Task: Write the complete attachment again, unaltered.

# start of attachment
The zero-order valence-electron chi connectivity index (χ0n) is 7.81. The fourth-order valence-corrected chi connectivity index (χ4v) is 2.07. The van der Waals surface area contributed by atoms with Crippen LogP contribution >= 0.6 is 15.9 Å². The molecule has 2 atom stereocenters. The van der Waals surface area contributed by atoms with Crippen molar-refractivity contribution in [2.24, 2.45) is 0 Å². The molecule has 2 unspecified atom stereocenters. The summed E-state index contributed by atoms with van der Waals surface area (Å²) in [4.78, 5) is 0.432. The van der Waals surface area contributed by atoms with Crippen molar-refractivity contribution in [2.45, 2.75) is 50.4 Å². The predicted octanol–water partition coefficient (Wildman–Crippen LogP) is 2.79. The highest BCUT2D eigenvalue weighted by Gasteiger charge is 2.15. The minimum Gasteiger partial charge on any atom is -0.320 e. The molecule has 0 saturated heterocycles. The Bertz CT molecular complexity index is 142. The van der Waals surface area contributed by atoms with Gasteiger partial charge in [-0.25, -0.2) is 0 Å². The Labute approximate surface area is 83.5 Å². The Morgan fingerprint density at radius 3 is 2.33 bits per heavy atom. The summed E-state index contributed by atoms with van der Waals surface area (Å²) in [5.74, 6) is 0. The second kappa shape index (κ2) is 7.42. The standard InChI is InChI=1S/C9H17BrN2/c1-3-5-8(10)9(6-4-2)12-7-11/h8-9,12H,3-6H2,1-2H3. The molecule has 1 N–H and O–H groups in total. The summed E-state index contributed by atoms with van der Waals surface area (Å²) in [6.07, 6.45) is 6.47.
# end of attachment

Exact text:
The zero-order valence-electron chi connectivity index (χ0n) is 7.81. The fourth-order valence-corrected chi connectivity index (χ4v) is 2.07. The van der Waals surface area contributed by atoms with Crippen LogP contribution >= 0.6 is 15.9 Å². The molecule has 2 atom stereocenters. The van der Waals surface area contributed by atoms with Crippen molar-refractivity contribution in [2.24, 2.45) is 0 Å². The molecule has 2 unspecified atom stereocenters. The summed E-state index contributed by atoms with van der Waals surface area (Å²) in [4.78, 5) is 0.432. The van der Waals surface area contributed by atoms with Crippen molar-refractivity contribution in [2.45, 2.75) is 50.4 Å². The predicted octanol–water partition coefficient (Wildman–Crippen LogP) is 2.79. The highest BCUT2D eigenvalue weighted by Gasteiger charge is 2.15. The minimum Gasteiger partial charge on any atom is -0.320 e. The molecule has 0 saturated heterocycles. The Bertz CT molecular complexity index is 142. The van der Waals surface area contributed by atoms with Gasteiger partial charge in [-0.25, -0.2) is 0 Å². The Labute approximate surface area is 83.5 Å². The Morgan fingerprint density at radius 3 is 2.33 bits per heavy atom. The summed E-state index contributed by atoms with van der Waals surface area (Å²) in [5.74, 6) is 0. The second kappa shape index (κ2) is 7.42. The standard InChI is InChI=1S/C9H17BrN2/c1-3-5-8(10)9(6-4-2)12-7-11/h8-9,12H,3-6H2,1-2H3. The molecule has 1 N–H and O–H groups in total. The summed E-state index contributed by atoms with van der Waals surface area (Å²) in [6.07, 6.45) is 6.47.